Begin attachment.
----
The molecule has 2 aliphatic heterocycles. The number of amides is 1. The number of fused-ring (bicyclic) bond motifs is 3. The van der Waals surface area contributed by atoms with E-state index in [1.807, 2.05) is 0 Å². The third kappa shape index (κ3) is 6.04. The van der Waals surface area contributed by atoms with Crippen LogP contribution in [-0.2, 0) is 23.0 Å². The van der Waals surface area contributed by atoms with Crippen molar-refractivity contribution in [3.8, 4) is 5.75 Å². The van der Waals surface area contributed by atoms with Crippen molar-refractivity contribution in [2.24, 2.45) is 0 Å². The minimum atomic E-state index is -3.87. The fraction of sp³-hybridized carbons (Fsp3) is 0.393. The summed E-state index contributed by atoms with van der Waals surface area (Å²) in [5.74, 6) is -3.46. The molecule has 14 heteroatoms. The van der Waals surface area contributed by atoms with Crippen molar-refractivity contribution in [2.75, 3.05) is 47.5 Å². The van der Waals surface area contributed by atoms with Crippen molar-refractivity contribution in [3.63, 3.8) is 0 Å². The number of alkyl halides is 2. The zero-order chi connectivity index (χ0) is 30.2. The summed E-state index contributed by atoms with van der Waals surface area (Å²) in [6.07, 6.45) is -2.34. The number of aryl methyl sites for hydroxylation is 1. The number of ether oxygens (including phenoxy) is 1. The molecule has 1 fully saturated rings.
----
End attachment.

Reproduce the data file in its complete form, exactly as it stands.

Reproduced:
The molecule has 2 aliphatic heterocycles. The number of amides is 1. The number of fused-ring (bicyclic) bond motifs is 3. The van der Waals surface area contributed by atoms with E-state index in [1.807, 2.05) is 0 Å². The third kappa shape index (κ3) is 6.04. The van der Waals surface area contributed by atoms with Crippen LogP contribution in [-0.2, 0) is 23.0 Å². The van der Waals surface area contributed by atoms with Crippen molar-refractivity contribution in [3.8, 4) is 5.75 Å². The van der Waals surface area contributed by atoms with Crippen molar-refractivity contribution in [2.24, 2.45) is 0 Å². The minimum atomic E-state index is -3.87. The fraction of sp³-hybridized carbons (Fsp3) is 0.393. The summed E-state index contributed by atoms with van der Waals surface area (Å²) in [5.74, 6) is -3.46. The molecule has 14 heteroatoms. The van der Waals surface area contributed by atoms with Crippen molar-refractivity contribution in [2.75, 3.05) is 47.5 Å². The van der Waals surface area contributed by atoms with Crippen molar-refractivity contribution in [3.63, 3.8) is 0 Å². The number of alkyl halides is 2. The zero-order chi connectivity index (χ0) is 30.2. The summed E-state index contributed by atoms with van der Waals surface area (Å²) in [6.07, 6.45) is -2.34. The number of aryl methyl sites for hydroxylation is 1. The number of ether oxygens (including phenoxy) is 1. The molecule has 1 fully saturated rings.